AE: In what ways would you overemphasize a moment with your score? How would you do that in a comedy like They Came Together, or Role Models?

MN: I think with orchestration. So with an orchestral score, but I may thicken it out a little more and really build up to big moments and accent big moments more than I would with a drama, if that makes sense (laughs).

AE: That definitely makes sense! Like adding in more of the romantic-sounding violins would signal to me in a drama that there was something…big about to happen.

MN: Right! Yeah! I guess the kind of unspoken rule with scoring for drama is that you want to do just enough to support the scene. You want to keep the music interesting and emotional, but you don’t want to overtake the scene unless it’s appropriate. With comedy I think you can push that envelope a little bit more.

AE: How do you usually break down scoring a film or a TV show? What’s your process like?

MN: Process…it’s a little different between a film and a TV show because film I usually have a little bit more time. TV schedules can be a little hectic. But ideally, I’m usually sent a cut of the film with temp score. I try to watch it without temp a few times to get my own idea and my own concepts before turning on the temp and using that as a conversation starter with the filmmakers. Then I’ll just meet with the filmmakers and we’ll discuss music and if they have a temp that they like, we’ll use that as a conversation starter, and try to discuss music and discuss the tone of the film, discuss story like which of the main characters we want to follow with the score,  if there’s any we don’t, subplots we want to score, things like that. Then I’ll go away for a little bit and germinate some ideas, and bounce them off the filmmakers, and we’ll go back until we find the right concept for the score. And then once we get it out, I’ll score the rest of the film and we’ll have back and forth notes until everyone’s happy or we run out of time!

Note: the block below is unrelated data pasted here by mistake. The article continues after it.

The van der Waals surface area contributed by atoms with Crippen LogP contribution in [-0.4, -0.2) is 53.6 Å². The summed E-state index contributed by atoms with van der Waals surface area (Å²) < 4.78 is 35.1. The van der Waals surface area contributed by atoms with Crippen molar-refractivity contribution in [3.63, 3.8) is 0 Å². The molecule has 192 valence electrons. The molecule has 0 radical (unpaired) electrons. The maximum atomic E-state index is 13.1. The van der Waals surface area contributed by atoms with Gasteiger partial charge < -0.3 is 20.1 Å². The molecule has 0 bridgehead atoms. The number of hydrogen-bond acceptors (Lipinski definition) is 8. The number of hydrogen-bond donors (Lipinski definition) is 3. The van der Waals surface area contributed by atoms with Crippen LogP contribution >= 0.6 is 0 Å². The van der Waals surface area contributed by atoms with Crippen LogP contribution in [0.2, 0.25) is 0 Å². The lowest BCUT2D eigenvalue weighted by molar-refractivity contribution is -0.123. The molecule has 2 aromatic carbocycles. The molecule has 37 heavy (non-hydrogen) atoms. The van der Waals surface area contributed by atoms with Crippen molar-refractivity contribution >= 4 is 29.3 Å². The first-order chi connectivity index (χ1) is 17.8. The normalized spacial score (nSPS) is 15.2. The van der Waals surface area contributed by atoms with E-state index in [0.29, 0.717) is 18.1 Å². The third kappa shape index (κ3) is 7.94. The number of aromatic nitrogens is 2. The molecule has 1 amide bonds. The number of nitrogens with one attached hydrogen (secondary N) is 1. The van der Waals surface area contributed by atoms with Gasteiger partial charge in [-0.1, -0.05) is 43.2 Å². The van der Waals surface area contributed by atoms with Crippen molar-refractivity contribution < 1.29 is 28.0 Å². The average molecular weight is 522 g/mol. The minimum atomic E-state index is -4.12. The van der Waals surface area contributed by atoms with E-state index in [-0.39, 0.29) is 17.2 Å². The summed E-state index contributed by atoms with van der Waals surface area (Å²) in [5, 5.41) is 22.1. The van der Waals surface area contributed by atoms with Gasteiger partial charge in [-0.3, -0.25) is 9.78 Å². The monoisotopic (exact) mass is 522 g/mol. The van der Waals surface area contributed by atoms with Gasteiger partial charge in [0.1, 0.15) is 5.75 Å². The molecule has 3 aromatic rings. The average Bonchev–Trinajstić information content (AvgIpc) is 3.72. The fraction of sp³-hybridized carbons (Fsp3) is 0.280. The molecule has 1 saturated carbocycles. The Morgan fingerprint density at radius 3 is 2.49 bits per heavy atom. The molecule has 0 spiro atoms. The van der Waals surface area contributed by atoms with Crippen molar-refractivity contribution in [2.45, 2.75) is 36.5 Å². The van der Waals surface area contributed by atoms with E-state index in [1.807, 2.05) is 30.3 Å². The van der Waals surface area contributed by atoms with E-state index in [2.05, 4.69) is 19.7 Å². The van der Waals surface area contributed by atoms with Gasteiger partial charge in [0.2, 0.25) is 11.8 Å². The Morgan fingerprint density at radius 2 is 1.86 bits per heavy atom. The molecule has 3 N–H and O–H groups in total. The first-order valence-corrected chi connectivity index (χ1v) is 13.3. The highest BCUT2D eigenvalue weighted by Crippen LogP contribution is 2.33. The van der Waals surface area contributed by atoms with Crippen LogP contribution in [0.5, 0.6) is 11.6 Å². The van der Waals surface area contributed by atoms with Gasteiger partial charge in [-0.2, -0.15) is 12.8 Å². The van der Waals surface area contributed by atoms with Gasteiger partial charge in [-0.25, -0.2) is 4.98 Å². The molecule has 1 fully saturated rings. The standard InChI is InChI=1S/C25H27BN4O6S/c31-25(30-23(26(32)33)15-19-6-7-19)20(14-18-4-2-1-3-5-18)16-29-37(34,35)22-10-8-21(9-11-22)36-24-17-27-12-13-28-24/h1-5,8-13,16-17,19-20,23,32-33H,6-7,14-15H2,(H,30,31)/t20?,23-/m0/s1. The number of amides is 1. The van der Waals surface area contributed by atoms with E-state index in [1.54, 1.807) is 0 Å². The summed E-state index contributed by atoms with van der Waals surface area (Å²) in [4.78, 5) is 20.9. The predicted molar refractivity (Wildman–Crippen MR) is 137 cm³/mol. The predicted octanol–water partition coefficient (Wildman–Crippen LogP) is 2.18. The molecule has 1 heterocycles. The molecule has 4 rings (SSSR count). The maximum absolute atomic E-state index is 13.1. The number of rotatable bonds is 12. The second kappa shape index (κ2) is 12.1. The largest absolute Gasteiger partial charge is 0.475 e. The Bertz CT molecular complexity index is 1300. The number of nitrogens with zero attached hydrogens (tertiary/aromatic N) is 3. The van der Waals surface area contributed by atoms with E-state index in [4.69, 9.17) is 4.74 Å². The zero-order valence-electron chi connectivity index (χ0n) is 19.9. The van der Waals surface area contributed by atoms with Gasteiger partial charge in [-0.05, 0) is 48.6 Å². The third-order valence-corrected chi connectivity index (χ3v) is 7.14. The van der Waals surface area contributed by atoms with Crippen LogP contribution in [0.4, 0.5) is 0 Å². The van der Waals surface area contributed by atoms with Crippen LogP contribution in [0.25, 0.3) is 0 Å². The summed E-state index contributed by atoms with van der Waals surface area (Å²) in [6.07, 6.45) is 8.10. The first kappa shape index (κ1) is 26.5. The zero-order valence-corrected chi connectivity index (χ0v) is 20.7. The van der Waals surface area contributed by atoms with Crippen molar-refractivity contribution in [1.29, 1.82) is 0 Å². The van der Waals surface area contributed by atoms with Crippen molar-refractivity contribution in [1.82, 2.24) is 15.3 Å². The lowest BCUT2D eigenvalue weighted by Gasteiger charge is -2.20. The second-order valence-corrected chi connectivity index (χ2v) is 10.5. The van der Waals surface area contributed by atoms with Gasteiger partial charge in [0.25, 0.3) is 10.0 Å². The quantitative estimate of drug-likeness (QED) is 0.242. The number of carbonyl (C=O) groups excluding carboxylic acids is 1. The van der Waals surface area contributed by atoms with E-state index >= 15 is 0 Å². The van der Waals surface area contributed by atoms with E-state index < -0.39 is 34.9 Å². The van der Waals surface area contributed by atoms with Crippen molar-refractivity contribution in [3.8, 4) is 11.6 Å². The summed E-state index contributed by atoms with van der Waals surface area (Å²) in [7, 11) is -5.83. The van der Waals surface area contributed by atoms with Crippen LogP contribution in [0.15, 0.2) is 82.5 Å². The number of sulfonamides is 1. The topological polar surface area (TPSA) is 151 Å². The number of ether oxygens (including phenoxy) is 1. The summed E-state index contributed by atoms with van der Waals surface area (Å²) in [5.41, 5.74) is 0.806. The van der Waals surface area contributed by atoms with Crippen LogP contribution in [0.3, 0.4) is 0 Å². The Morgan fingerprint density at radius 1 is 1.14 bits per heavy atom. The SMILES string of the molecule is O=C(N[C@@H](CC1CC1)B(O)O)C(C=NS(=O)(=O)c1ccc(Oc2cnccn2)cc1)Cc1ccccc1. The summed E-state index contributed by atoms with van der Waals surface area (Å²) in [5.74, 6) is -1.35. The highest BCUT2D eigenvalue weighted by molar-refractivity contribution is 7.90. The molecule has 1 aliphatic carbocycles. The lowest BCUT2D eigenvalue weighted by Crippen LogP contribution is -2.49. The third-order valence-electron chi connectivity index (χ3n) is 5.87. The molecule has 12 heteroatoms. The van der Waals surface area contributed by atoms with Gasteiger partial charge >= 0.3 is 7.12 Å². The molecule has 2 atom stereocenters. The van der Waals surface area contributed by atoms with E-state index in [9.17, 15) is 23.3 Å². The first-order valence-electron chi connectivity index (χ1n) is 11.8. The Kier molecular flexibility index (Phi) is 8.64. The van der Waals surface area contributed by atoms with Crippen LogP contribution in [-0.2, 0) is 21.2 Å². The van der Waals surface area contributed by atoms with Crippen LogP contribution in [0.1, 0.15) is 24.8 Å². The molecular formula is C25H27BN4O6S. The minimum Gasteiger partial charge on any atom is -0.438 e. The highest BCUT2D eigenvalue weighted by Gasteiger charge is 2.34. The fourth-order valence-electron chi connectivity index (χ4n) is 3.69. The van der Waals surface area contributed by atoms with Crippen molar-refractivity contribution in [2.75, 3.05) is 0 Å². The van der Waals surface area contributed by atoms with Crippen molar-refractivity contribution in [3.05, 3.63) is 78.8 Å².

AE: How do you find the projects that you work on? Do people usually come to you, or do you go out looking for a certain type of project? Is it a little bit of both?

MN: It’s a little bit of both. Most of the projects I get are recommendations from friends or people I’ve worked with before. I’ve been lucky to work with some great people, and there’s been a few times where I’ve gotten an email or a call that will be, “So and so loved working with you on this project, so we’d like to discuss this with you.” I haven’t had too much luck with cold calling, but I’ve been very lucky working with friends and having them recommend me.